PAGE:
Farm Laborers Wage Board Votes to Lower Farmworker Overtime Threshold to 40 Hours

Date: January 31, 2022

On January 28th, New York State’s Farm Laborers Wage Board voted to lower the overtime threshold for farm workers from 60 hours to 40 hours. The wage board’s recommendation reduces the overtime threshold by four hours every two years beginning on Jan. 1, 2024. The wage board voted on the resolution after holding several public hearings on the issue, where witnesses delivered hours of testimony overwhelmingly opposed to any changes in the overtime threshold.

NFIB testified in front of the Farm Laborers Wage Board earlier this month expressing our strong opposition to lowering the farmworker overtime threshold from 60 hours to 40 hours. Read NFIB’s full testimony:


January 18, 2022

Comment on behalf of the National Federation of Independent Business (NFIB) to the Farm Labor Wage Board Concerning the Farmworker Overtime Threshold

Testimony delivered by Ashley Ranslow, New York State Director, the National Federation of Independent Business (NFIB)

Thank you for the opportunity to testify today.

On behalf of NFIB, representing nearly 11,000 small, independent businesses including hundreds of businesses in the agriculture industry, across New York State, we are writing to express our serious concerns as the Farm Labor Wage Board considers lowering the farmworker overtime threshold.

In 2019, NFIB opposed The Farmworkers Fair Labor Practices Act, in part, because it would add new and uncertain cost burdens to our agriculture sector which is a critical component of our entire state’s economy, particularly across Upstate and on Long Island.

Family farms like those NFIB represents are not only important to our economy but are also the lifeblood of our communities. They need to be protected and supported now more than ever. According to the New York State Comptroller’s office, there are more than 33,000 farms in New York that generate over $5.7 billion in gross income. In New York State, 96 percent of farms are family-owned – truly small, independent businesses creating jobs and fueling our state’s economy.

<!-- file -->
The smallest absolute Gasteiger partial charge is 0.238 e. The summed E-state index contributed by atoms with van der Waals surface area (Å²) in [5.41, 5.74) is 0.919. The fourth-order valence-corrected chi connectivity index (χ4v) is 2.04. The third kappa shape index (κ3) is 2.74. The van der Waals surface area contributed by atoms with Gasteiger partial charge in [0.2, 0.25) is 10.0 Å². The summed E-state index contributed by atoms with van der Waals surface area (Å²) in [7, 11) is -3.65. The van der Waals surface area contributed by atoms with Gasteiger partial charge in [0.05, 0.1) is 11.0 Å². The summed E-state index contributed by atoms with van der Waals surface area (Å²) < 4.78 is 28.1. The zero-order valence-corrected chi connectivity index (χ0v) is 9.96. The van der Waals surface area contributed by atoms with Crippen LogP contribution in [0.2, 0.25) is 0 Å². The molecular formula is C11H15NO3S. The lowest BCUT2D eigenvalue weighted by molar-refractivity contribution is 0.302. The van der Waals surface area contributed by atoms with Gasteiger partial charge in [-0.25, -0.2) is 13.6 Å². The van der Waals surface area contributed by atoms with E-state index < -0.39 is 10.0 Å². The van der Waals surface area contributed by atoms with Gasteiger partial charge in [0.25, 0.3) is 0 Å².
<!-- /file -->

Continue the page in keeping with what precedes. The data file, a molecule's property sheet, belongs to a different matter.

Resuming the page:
Agricultural businesses, like all businesses across New York State, are still reeling from the COVID-19 pandemic. Small businesses are still contending with a host of issues, including increased labor costs, labor shortages, inflation, unpredictable consumer demand, ever-changing business requirements, and higher UI taxes, all while trying to recover from the last 18-months of a tumultuous economy. According to a recent survey by NFIB, 63 percent of small businesses have not seen their sales volume return to pre-COVID levels and 66 percent anticipate that their local community will not return to pre-crisis level of economic activity until sometime in the second half of 2022 or later.[1] Additionally, the New York State Comptroller released a report finding that four out of five small businesses continue to suffer from a negative overall impact from COVID-19.[2] These are sobering numbers for the state’s economy, local communities, Main Streets, and our family farms, which bring life and vibrancy to our towns and cities.